Sunday, 20 September 2020

The Parable of the Vineyard - A Vision For The Local Church In A COVID World.


The Prime Minister said recently that a second wave of COVID-19 was inevitable and he will be spending this weekend considering whether to tighten restrictions for at least a time which are being dubbed a ‘circuit breaker’.

I am left wondering who this circuit breaker (designed to protect against a short circuit) is designed to protect? We know that the circumstances we are in as we navigate continuing to live with the coronavirus pandemic will affect different sections of society differently. Children who have been schooled at home may have been supported by good lessons on-line. They may have been able to access computer resources. With parental help a small child might have learned to read, learned their tables, learned computer skills. But some children had no computer and no support. Some people had jobs which were essential, some had jobs which could be done on-line from home, and some found new employment arising out of the crisis. But some felt cast aside and unwanted, with no prospect of returning to a fulfilling employment which they had enjoyed. Some elderly people thrived, with accessible internet access, supportive families. Some are in care homes with no visitors, or dying alone of Covid-19 with no access to family.

The future for many hangs in the balance - the reduction in air travel has a huge knock on for airports and aircraft manufacturers. Much of the arts industry remains closed. Restrictions in gathering in groups bigger than 6 may impact on some work and the future of the care home system hangs in the balance. We live and work and worship in uncertain times. This is true for the church in our parish.

We have seen a decline in numbers of Life Events since the last APCM. This has been exaggerated by the pandemic and restrictions on movement and public worship. We have seen a reduction in our electoral roll and in available financial resources, in group activities and outreach, but we have seen a growth in a sense of isolation as the church became dispersed into homes across our neighbourhoods.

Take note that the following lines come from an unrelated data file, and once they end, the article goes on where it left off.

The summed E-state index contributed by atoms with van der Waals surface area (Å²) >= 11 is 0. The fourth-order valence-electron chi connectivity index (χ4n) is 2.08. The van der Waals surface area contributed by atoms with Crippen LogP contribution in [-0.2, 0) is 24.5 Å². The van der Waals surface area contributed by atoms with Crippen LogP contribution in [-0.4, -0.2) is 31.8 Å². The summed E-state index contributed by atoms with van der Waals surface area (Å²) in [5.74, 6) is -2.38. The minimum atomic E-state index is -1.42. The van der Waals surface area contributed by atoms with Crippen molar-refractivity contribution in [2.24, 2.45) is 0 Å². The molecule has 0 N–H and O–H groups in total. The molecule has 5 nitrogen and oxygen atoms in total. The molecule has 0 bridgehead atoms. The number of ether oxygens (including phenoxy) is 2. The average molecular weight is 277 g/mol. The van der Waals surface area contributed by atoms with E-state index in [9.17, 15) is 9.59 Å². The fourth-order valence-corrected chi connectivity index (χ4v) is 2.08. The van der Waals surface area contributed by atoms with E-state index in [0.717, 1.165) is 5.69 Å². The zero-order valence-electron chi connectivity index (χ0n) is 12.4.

As a response we have sought to innovate  - pushing our worship, study and schoolswork (up until early August) online (with some paper resourcing too) and we have seen people have gain new skills - not least of all learning how to use Facebook and Zoom adn we have established a Pastoral Care Group to ensure that church members are kept in touch are cared for.

Let me talk briefly about worship. Before lockdown we were holding 4 sometimes 5 services across the parish on a Sunday and 2 midweek services. Attendance at those varied enormously. Since lockdown we have grown a Zoom Sunday congregation of up to 30 people, and with the resumption of public worship in some of the parish, we are seeing similar numbers return to our buildings. It is midweek services that have astonished me though. We have offered a service most weekdays with between 30-60 people taking part/watching/interacting which infers two things - the faithful were looking to be sustained in their faith by something they could rely on - the worship of the church and the presence of God - but also our fringe (people on the edges of the church) were looking for the same.

As we continue to co-exist with the coronavirus we need to look afresh at what it means to be the church and how we minister in these days. This morning’s gospel gives us some hints.

The landowner comes to the marketplace looking for workers. God comes patiently looking for us again and again and again over the course of life’s day, and invests in negotiation with those who are there seeking labour. Even those at the end of the day - though they are dubbed ‘idle’, aren’t - they are waiting in the right place for the employer to come - watching, trying catch their eye, being ready to talk about their skills and see their gifts used.